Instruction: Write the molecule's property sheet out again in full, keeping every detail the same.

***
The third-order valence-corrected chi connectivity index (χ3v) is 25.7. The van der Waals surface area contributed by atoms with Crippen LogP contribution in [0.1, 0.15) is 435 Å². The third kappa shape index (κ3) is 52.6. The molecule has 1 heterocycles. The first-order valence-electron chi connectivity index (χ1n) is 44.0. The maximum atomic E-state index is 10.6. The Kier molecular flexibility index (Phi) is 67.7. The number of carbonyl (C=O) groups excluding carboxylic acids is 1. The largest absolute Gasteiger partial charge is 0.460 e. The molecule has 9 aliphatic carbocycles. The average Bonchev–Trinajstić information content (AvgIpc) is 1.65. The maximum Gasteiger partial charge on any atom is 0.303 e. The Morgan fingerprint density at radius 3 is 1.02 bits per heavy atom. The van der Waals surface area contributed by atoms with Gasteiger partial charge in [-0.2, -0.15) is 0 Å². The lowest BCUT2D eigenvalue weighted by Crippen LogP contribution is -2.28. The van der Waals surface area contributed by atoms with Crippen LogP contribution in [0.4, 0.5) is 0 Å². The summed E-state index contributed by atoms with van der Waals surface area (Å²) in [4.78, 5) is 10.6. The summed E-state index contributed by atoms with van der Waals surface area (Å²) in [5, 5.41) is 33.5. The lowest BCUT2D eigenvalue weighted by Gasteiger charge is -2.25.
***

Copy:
The third-order valence-corrected chi connectivity index (χ3v) is 25.7. The van der Waals surface area contributed by atoms with Crippen LogP contribution in [0.1, 0.15) is 435 Å². The third kappa shape index (κ3) is 52.6. The molecule has 1 heterocycles. The first-order valence-electron chi connectivity index (χ1n) is 44.0. The maximum atomic E-state index is 10.6. The Kier molecular flexibility index (Phi) is 67.7. The number of carbonyl (C=O) groups excluding carboxylic acids is 1. The largest absolute Gasteiger partial charge is 0.460 e. The molecule has 9 aliphatic carbocycles. The average Bonchev–Trinajstić information content (AvgIpc) is 1.65. The maximum Gasteiger partial charge on any atom is 0.303 e. The Morgan fingerprint density at radius 3 is 1.02 bits per heavy atom. The van der Waals surface area contributed by atoms with Gasteiger partial charge in [-0.2, -0.15) is 0 Å². The lowest BCUT2D eigenvalue weighted by Crippen LogP contribution is -2.28. The van der Waals surface area contributed by atoms with Crippen LogP contribution in [0.4, 0.5) is 0 Å². The summed E-state index contributed by atoms with van der Waals surface area (Å²) in [4.78, 5) is 10.6. The summed E-state index contributed by atoms with van der Waals surface area (Å²) in [5, 5.41) is 33.5. The lowest BCUT2D eigenvalue weighted by Gasteiger charge is -2.25.